Construction dust causes anger to fly


Malibu’s PCH repaving project is first of many expected to last through 2011.

By Vicky Shere / Special to the Malibu Times

The resurfacing of Pacific Coast Highway that began last month has already upset at least one motorist.

Century City resident Stewart Resmer complained of a “massive dust cloud” and a cracked windshield from a flying rock when he drove past Malibu Pier last week. In an e-mail to The Malibu Times, the Pacific Coast Highway commuter said he thought the City of Malibu should know about the hazard but was told by City Hall to call the California Department of Transportation.

“The city has no control over Pacific Coast Highway,” Malibu Public Works Superintendent Richard Calvin responded in a telephone call to the newspaper. “Caltrans will do all it can to keep construction at a workable level but grinding asphalt means dust.”

Resmer called Caltrans but they weren’t helpful.

“Caltrans just can’t stampede through a city,” the transportation specialist said. “The hazards should be mitigated.”

Thinking about the dust cloud, Resmer decided to ask the South Coast Air Quality Management District to intervene.

SCAQMD spokesman Sam Atwood confirmed that an inspector was sent to the site last week. The inspector did not witness any violation of the agency’s Rule 403 on fugitive dust, which calls for watering construction sites and adequate signage, Atwood said.

Controlling dust on a heavily traveled highway is a unique situation, Atwood added. The inspector saw many people speeding, so applying water would be a safety hazard. Caltrans was using street sweepers after the pavement was ground, Atwood reported. The SCAQMD inspector asked Caltrans to post additional signs of a reduced speed zone, Atwood said.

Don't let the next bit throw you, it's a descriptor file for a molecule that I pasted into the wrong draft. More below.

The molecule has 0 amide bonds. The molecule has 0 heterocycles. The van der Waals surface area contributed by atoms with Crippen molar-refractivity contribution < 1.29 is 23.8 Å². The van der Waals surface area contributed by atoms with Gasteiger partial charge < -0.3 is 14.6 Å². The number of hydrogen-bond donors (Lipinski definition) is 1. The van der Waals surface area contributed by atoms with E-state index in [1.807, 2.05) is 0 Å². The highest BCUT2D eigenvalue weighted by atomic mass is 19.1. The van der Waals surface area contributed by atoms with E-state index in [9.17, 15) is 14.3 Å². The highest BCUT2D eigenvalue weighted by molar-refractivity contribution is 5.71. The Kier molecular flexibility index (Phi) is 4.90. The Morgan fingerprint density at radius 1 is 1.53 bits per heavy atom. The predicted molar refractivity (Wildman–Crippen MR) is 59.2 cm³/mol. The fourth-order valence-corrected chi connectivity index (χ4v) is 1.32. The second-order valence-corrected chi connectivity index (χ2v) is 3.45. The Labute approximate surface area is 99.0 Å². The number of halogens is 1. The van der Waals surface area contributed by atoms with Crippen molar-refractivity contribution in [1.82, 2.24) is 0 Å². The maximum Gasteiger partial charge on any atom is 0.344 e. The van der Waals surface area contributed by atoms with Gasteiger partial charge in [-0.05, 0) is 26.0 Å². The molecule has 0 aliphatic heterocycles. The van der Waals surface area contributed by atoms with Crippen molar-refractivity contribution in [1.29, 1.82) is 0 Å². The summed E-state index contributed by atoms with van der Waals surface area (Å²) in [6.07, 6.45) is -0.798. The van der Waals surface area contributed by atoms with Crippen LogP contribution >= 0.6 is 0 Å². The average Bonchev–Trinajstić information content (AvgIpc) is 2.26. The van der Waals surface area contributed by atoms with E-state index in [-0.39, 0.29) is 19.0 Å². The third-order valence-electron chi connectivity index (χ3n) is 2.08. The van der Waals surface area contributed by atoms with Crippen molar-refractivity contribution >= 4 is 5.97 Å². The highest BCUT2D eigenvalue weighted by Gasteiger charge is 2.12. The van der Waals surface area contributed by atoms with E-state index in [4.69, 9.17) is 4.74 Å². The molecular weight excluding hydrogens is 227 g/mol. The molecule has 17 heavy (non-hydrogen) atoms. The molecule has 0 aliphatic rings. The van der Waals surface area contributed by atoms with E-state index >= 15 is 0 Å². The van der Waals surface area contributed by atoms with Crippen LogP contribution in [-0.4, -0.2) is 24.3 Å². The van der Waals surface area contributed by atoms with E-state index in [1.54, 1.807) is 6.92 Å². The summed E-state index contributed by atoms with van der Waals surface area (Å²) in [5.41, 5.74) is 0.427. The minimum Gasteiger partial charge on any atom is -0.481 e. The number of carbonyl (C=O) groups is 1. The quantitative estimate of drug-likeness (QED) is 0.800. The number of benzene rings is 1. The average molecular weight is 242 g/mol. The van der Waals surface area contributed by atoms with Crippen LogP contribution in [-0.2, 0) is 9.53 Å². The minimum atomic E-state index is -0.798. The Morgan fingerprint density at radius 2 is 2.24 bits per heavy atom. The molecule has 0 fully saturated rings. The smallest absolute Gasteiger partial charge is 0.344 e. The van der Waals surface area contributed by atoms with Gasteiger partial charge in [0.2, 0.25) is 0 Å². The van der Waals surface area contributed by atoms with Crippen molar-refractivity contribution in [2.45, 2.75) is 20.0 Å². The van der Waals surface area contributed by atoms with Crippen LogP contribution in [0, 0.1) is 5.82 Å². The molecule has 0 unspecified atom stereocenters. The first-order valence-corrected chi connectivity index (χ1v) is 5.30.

“Caltrans used all feasible mitigation measures,” Atwood said.

He urged motorists to call the agency’s toll-free, 24-hour hotline to report any air pollution. [See sidebar.] In an e-mail, Caltrans public information officer Judy Gish said signs near the work zone warn that speed should be reduced and that uneven pavement should be expected. The construction area is being swept and sweepers do spray water, Gish noted.

“Caltrans monitors the project constantly, and will check to see if more spraying is needed,” Gish said.

Utility and slope paving work to cause PCH delays this week

The 12-mile repaving project snarling traffic between Malibu Lagoon Bridge and the McClure Tunnel in Santa Monica is just one aspect of what will surely be three years worth of driving nightmares.

In addition to the repaving project, there will be utility work and slope paving, according to the Caltrans Web site for lane closures.

Utility work southbound between Las Flores Canyon Road and Topanga Canyon Boulevard began Wednesday night this week between the hours of 9 p.m. and 6 a.m., and will continue through to Friday between the hours of 11 a.m. and 3 p.m.

Slope paving on Pacific Coast Highway southbound between Heathercliff and Kanan Dume roads will take place between 10 a.m. and 3 p.m. for the next two weeks, the Web site shows.

At least one lane of traffic in each direction will be open for both projects, the Caltrans Web site states.

According to the PCH Partners Web site, dedicated to informing motorists of the status of projects undertaken by local agencies, Malibu’s installation of a traffic signal at Corral Canyon is expected to begin in July and take 60 days to complete.

Shortly after Labor Day, the city will facilitate the placement of overhead utilities underground at Carbon Beach, Malibu Deputy City Engineer Claudio Sanchez said. That project is expected to continue until early next year.

The Santa Monica’s Palisades Bluffs Improvement Project is also expected to start after Labor Day, the PCH Partners Web site states.